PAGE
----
Recycling Product News Logo

Q&A: Amy Brackin of Liberty Tire talks industry challenges, EOL programs, and the future of tire recycling

Tires still on rims, tire shred, and other inbound materials – sorted by tire type – await entry into further steps of processing.
Tires still on rims, tire shred, and other inbound materials – sorted by tire type – await entry into further steps of processing.

As the recycling industry continues to push toward the adoption of a more circular economy, waste that was once viewed as a burden is now being recognized as a resource. This is especially true with end-of-life (EOL) tires, which have become one of the most recycled materials on the planet, according to a report by the U.S. Tire Manufacturers Association. 

Liberty Tire Recycling is at the forefront of ongoing efforts to turn these scrap tires into usable materials, and has been for decades. Through collaborative partnerships, remediation efforts, and extensive R&D, Liberty Tire manages the collection of nearly 200 million tires each year with more growth on the horizon. I caught up with Amy Brackin, senior vice president of sustainability at Liberty Tire, to discuss supply chains, market challenges, recycling program efficacy, and more.

Amy Brackin Senior VP of Sustainability, Liberty Tire Recycling

Slone Fox: Can you describe your supply chain for these end-of-life tires?

Amy Brackin: Liberty Tire is North America's largest network of tire recycling facilities with operations across the U.S. and in both British Columbia and Alberta. We have a vast and complex supply chain, accepting and processing virtually any kind of tire - passenger car, truck, agricultural, commercial, and even large mining tires that are 13 feet in diameter. We have over 400 trucks in our transportation fleet, and we're able to effectively manage the collection of nearly 200 million tires from over 39,000 retail and customer locations every year.

From these collection locations, the tires are transported by our truck fleet to Liberty Tires' various recycling facilities, where they're shredded, ground, and go through multiple material removal processes. The resulting products then move to secondary manufacturers, and finally, are transported to an area for end product use.

In addition to our typical collection efforts, we support tire cleanup efforts both through the remediation of illegal dump sites and local and regional amnesty programs that encourage the public to dispose of end-of-life tires.

Tires being offloaded from a transport truck. The conversion process begins by moving product onto the infeed belt of the shredding line. Liberty Tire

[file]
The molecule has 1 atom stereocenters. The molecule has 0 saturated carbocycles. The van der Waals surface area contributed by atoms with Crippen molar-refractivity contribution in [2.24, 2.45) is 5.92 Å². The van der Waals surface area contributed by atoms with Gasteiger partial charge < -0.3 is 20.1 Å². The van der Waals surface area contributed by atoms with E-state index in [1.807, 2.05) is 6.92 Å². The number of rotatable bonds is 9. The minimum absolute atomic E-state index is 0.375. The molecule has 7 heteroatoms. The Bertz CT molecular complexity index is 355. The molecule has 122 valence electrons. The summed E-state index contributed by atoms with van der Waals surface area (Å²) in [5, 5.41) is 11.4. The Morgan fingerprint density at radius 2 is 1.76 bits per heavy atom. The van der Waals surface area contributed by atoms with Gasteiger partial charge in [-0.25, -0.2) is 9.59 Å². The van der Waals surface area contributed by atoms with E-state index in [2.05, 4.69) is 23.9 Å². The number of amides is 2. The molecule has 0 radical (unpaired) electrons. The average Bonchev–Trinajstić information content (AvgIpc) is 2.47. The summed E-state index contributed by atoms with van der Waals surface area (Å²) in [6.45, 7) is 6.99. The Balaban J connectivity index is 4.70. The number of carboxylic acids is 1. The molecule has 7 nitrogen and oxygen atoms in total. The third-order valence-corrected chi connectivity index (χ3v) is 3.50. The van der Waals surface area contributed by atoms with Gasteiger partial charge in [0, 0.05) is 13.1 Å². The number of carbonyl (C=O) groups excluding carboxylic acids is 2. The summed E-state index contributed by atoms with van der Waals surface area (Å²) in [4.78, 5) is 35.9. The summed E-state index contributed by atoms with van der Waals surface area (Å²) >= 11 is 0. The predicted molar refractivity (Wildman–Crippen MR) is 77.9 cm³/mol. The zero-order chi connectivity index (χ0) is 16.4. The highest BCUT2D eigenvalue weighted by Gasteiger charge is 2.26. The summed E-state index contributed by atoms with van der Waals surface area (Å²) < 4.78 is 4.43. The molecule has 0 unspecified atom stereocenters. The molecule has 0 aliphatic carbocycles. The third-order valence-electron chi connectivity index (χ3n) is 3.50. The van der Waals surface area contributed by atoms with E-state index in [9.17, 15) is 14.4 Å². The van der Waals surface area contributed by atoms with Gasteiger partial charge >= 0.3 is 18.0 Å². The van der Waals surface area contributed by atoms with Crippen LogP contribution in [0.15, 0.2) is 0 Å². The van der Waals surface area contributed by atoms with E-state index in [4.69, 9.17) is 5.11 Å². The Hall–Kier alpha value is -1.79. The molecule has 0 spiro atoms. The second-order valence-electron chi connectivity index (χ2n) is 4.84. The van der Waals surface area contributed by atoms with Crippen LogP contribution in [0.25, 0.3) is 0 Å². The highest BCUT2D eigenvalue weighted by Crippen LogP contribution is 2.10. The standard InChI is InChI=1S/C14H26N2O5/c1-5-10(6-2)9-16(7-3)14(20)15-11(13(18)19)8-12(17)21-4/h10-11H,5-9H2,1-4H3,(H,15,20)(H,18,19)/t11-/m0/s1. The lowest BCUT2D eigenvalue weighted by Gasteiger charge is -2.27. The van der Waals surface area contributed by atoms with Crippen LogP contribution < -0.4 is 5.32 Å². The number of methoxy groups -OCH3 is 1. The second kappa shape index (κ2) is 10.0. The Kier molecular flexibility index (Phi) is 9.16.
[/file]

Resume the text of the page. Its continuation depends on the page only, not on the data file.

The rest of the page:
SF: Can you explain the tire remediation side of the business in a bit more depth? 

AB: A major portion of our remediation evolves from companies that start a business or idea without understanding the challenge of balancing inbound EOL tires with outbound markets. Over time, these companies build a large stockpile of used tires with no outlet and are forced to walk away, leaving the pile for state, municipal, or other levels of local or regional governments to clean up.

Liberty Tire works in conjunction with various levels of government, individuals, businesses, and customers to seek out and participate in cleanup efforts of both relatively small and very large waste tire piles. These projects include a range of different activities, such as providing workforces to facilitate multiple shoreline and roadside cleanups; directing personnel and equipment at local amnesty events which encourage individuals to drop off higher than usual numbers of EOL tires; and the mobilization of heavy equipment and specialized transportation methods for larger scale collection activities. Over the past 20 years, we've remediated more than 50 million tires from several hundred project sites.

Passenger tire shred being passed over a screener that separates various sizes of tire shred in order to meet specific sizing requirements. Liberty Tire

SF: What types of machines and equipment are used during the tire recycling process in terms of sorting and separation, steel removal, etc.? 

AB: Depending on the ultimate end market for the material, we use a variety of shredders, magnets, air systems, granulation equipment, screens, and bagging stations to produce quality products.

As a tire comes into our facility, it's unloaded from a transport truck where it's placed on a conveyor belt that leads into a sequence of shredders. Along the way, wire is removed using a series of magnets, and fibre is separated using sophisticated air systems. To achieve the highest quality end products, oftentimes various grades and sizes of materials will be passed through a series of screens to ensure they consistently meet customer specifications.

SF: What are the current end markets for the materials produced during this process? Are there any emerging end markets on the horizon?